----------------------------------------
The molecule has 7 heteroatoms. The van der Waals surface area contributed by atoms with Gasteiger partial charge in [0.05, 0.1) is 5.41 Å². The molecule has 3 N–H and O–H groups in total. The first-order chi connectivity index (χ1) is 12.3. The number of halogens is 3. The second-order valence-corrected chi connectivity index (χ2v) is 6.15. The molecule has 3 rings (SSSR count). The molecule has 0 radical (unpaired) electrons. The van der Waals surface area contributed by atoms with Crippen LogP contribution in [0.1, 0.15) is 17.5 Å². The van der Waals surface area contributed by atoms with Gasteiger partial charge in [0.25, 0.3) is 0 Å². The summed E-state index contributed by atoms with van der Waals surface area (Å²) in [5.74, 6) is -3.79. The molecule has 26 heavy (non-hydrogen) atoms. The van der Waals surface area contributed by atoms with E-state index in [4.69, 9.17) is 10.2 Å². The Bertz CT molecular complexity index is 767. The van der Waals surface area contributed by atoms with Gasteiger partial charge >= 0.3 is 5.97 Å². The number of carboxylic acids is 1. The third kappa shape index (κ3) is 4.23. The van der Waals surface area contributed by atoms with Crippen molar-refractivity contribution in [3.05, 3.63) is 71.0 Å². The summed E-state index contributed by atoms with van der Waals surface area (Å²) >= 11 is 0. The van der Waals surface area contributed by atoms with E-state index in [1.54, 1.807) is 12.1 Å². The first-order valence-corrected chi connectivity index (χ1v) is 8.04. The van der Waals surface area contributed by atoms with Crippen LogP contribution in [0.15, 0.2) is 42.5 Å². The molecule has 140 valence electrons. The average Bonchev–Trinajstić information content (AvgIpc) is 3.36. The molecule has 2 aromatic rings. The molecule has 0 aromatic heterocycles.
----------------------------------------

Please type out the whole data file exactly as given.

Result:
The molecule has 7 heteroatoms. The van der Waals surface area contributed by atoms with Gasteiger partial charge in [0.05, 0.1) is 5.41 Å². The molecule has 3 N–H and O–H groups in total. The first-order chi connectivity index (χ1) is 12.3. The number of halogens is 3. The second-order valence-corrected chi connectivity index (χ2v) is 6.15. The molecule has 3 rings (SSSR count). The molecule has 0 radical (unpaired) electrons. The van der Waals surface area contributed by atoms with Crippen LogP contribution in [0.1, 0.15) is 17.5 Å². The van der Waals surface area contributed by atoms with Gasteiger partial charge in [0.25, 0.3) is 0 Å². The summed E-state index contributed by atoms with van der Waals surface area (Å²) in [5.74, 6) is -3.79. The molecule has 26 heavy (non-hydrogen) atoms. The van der Waals surface area contributed by atoms with E-state index in [4.69, 9.17) is 10.2 Å². The Bertz CT molecular complexity index is 767. The van der Waals surface area contributed by atoms with Gasteiger partial charge >= 0.3 is 5.97 Å². The number of carboxylic acids is 1. The third kappa shape index (κ3) is 4.23. The van der Waals surface area contributed by atoms with Crippen molar-refractivity contribution in [3.05, 3.63) is 71.0 Å². The summed E-state index contributed by atoms with van der Waals surface area (Å²) >= 11 is 0. The van der Waals surface area contributed by atoms with E-state index in [1.54, 1.807) is 12.1 Å². The first-order valence-corrected chi connectivity index (χ1v) is 8.04. The van der Waals surface area contributed by atoms with Crippen LogP contribution in [0.15, 0.2) is 42.5 Å². The molecule has 140 valence electrons. The average Bonchev–Trinajstić information content (AvgIpc) is 3.36. The molecule has 2 aromatic rings. The molecule has 0 aromatic heterocycles.